I begged, pleaded with her to, if she had ever really loved me at all, to reconsider. But she was adamant. She told me, over the course of a multiple hour’s long series of screaming matches, hurt feelings, and inerasable word choices, that she’d had enough. Enough of being “strung along”, enough of being “taken advantage of”, enough of having to sacrifice her own happiness and comfort for mine. She said she needed something for herself, “for once”, and if I was unwilling to be it, you could–and would–take my place.

I told her (among many other choice things, for your sake and mine, I will not go into further detail about) she was selfish. She told me (also among many other things I will not get into here) that I was the selfish one. We ended up parting ways, only agreeing that we hated each other and regretted ever knowing one another in the first place.

Jacob, I just want you to know that I didn’t mean that. Not then, not now. Though I’m sure she’d laugh incredulously at this now, I loved your mother, really, deeply loved her. And a part of me, in spite of myself, still does, a part of me that will probably always be in pain over her, the throbbing ache that comes from the complete inability to access all that might’ve been between us, in another time, another place, a different set of circumstances, but not now and never, ever, again.

Of course I realize that, by the time you get to read this, your mother may have already told you a different story, given you a far different impression of all this than I’m giving you here. I can’t say I’d blame her for that. I know I don’t deserve your respect or understanding. I don’t even deserve to know you. But that doesn’t dull the pain of the knowledge of the fact that I never will.

Jacob, if you ever receive this letter and manage to get through it, I hope you are able to come away from it with at least some understanding of my side of the story. Why I said and did the things that I have, why things are the way they are. You might come away from this concluding that I’m just a sad, selfish man. I couldn’t blame you at all for doing so. But please at least try to understand that I made the decisions I did, even if in retrospect, for you, your mother, and your life as much as I did for myself, my family, and mine. Someday, if she has not already, your mother will probably meet someone else, someone without all the strings attached to his name, someone ultimately better than me. Someone who will be the father to you I never was and never can be. And I’ll be history.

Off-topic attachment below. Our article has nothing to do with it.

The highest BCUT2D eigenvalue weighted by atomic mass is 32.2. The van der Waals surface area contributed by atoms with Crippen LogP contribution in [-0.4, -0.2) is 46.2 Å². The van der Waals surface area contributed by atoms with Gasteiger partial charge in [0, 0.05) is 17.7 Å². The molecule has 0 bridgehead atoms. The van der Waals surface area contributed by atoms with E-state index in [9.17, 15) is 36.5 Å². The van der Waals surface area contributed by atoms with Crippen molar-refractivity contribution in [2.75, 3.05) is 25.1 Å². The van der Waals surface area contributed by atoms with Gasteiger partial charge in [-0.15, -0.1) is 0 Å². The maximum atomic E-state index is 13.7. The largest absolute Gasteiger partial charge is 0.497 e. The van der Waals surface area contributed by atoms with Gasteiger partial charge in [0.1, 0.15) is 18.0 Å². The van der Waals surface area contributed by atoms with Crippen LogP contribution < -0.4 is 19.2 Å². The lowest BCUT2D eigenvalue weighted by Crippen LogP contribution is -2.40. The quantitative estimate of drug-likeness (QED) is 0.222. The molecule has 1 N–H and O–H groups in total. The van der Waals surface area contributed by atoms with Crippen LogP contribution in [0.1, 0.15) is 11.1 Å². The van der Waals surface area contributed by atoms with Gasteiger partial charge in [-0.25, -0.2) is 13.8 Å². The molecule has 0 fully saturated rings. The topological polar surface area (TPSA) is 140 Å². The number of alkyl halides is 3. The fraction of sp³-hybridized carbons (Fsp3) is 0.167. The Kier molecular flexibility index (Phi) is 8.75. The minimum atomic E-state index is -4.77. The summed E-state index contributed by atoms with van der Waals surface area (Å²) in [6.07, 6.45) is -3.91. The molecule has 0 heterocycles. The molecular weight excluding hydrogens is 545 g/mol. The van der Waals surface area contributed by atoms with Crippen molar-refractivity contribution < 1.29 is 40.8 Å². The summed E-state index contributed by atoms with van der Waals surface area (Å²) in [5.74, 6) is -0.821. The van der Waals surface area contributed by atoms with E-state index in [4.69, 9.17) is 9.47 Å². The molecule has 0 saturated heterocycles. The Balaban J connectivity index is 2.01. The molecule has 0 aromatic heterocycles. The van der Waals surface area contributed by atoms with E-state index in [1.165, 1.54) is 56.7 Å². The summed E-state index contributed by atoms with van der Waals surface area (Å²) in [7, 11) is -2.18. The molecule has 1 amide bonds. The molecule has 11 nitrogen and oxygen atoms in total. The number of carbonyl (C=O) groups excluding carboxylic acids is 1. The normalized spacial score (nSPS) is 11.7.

Of course, all this is contingent on me sending this letter your way or actually finishing it..
[align=center]\\\"It's all for love. L.O.V.E\\\" ♥--Michael Jackson [/align] [align=center]We miss you... [/align]

[align=center]proud.to.be.an.american.mj.fan[/align]

Shannon
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To Jacob, On His First Birthday

Post by Shannon » Sun Sep 20, 2009 3:49 pm

OMG... Tara, you've greatly touched me with this letter. So tragic, so intense, yet so unbelievable beautiful. Amazingly well written. :8-26-03respect: I feel a bit at a loss for words, but...it hit me that parts of it reminded me sorta of Bill Clinton and Monica Lewinsky. But I'm probably totally wrong. :lol :P
[align=center]Image

Thank you, Leah



Thank you for everything,

Michael




...My Fanfiction...



You Are My Life



...My Website dedicated to Michael...



http://www.thesilencedtruth.com[/align]

InspirationMoonwalks
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To Jacob, On His First Birthday

Post by InspirationMoonwalks » Sun Sep 20, 2009 4:34 pm

Thank you so much, hon! I am so flattered that you liked it! :wub: It means so much, especially coming from such an incredible writer as yourself. :8-26-03fruits_apple

Yes, you could say that Bill and Monica--or at least a Bill and Monica like situation--came to my mind as I was writing it, as the protagonist is a politico. :P He's actually kind of a composite of political men (I had several in mind :p) And Jacob's mother could fairly be construed as a composite of political mistresses....;) But Mr. Big from Sex and the City was also an inspiration (as I alluded to within). :P

But each person can take away from it what they will...or at least that was my goal. :)

Thank you so much for your feedback! What were your favorite parts or the parts that reminded you of that? :8-26-03fruits_apple

Now I just hope that my professor and class will like it even half as much.....lol. :unsure:
[align=center]\\\"It's all for love. L.O.V.E\\\" ♥--Michael Jackson [/align] [align=center]We miss you... [/align]

[align=center]proud.to.be.an.american.mj.fan[/align]